Qatar World Cup: November-December plan upsets PL chief

Premier League chief Richard Scudamore is unhappy with the decision to recommend that the 2022 Qatar World Cup is played in November and December.

Scudamore, a member of the FIFA task force that made the decision, is reported to have said there was "no real discussion" at the Doha meeting at which the recommendation was backed.

He said he felt the November and December dates would protect the Champions League from disruption but would not do the same for European domestic leagues.

"Very disappointed -- that's the word, I think, on behalf of all the European leagues and particularly the European clubs who provide most of the players for this World Cup," Scudamore added.

He said he felt "let down" by UEFA, European football's governing body, which has accepted a switch to a winter World Cup.

ITV reporter Steve Scott tweeted that Scudamore said: "It looks like nobody else is giving much up, even UEFA, who have let us down a little. The Champions League can start and carry on as always."

Although the recommendation still has to be ratified when FIFA's executive committee meets in Zurich next month, it is unlikely that it will not be supported.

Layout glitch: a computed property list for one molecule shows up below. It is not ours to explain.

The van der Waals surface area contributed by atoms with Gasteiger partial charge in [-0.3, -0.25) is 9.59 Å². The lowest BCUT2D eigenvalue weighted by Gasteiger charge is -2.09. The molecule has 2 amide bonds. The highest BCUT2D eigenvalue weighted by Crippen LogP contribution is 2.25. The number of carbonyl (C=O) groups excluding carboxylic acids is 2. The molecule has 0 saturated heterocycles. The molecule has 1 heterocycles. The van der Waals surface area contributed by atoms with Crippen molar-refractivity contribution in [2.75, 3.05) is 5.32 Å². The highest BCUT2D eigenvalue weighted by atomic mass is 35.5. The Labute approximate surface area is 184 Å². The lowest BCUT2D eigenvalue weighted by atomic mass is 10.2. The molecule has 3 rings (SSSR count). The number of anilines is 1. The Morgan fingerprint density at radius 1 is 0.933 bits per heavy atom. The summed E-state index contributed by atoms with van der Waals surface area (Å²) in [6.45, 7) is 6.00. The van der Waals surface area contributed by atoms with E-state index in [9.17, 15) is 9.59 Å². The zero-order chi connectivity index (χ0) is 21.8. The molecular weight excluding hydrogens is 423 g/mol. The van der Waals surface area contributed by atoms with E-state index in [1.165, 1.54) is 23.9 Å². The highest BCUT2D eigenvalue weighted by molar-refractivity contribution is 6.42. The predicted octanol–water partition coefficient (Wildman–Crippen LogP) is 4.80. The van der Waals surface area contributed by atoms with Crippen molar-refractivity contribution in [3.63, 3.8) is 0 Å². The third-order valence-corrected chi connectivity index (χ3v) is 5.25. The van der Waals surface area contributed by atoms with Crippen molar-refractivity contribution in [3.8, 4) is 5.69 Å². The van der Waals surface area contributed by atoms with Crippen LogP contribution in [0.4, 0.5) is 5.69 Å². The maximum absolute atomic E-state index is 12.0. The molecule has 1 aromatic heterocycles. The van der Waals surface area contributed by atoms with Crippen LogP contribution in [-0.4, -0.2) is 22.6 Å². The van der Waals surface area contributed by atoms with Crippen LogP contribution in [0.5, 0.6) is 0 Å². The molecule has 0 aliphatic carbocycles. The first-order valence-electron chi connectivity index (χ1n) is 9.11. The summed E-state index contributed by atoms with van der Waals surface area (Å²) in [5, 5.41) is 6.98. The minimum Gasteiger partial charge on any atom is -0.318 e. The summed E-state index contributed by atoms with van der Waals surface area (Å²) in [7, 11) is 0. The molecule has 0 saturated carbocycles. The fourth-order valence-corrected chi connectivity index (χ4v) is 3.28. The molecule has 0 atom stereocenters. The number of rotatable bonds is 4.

FA chairman Greg Dyke said November-December proposal was "the best of the bad options" but warned that the disruption it would cause to domestic football calendars would be considerable.

He said the best option "would be not to hold it [the World Cup] in Qatar," PA Sport reported, but added: "We are now beyond that so November-December would seem to be the best of the bad options.

"It will clearly disrupt the whole football calendar, as it means club football stopping at the end of October.

"You might be able to keep the disruption to one season if you start earlier and end later, but it's going to be tough -- and unnecessary, because we would not be doing this if FIFA had done their work properly."

FIFA's technical report into the bidding countries for 2022 had warned of the dangers of playing in the heat of the summer, but the executive committee voting for the country.

And Dyke said: "This is something FIFA brought on itself by not reading the report of the safety inspector.

"It tells you the technical assessment was not being used as the basis for the decision."

Meanwhile, Britain's FIFA vice-president Jim Boyce has voiced his opposition to any move to hold the 2022 World Cup final as late as Dec. 23.

Boyce, from Northern Ireland, said moving the World Cup to the winter was a "common sense" but that a Dec.23 final would be too close to Christmas and the traditional festive matches.

He told PA Sport: "I would like it a week earlier, but I want to wait until the FIFA executive committee meeting to hear all the details about the dates.

"I welcome the fact all the stakeholders have been involved, although this is not going to please everyone.

"It will cause a lot of disruption -- but it is eight years away, and people should have enough time to make it work."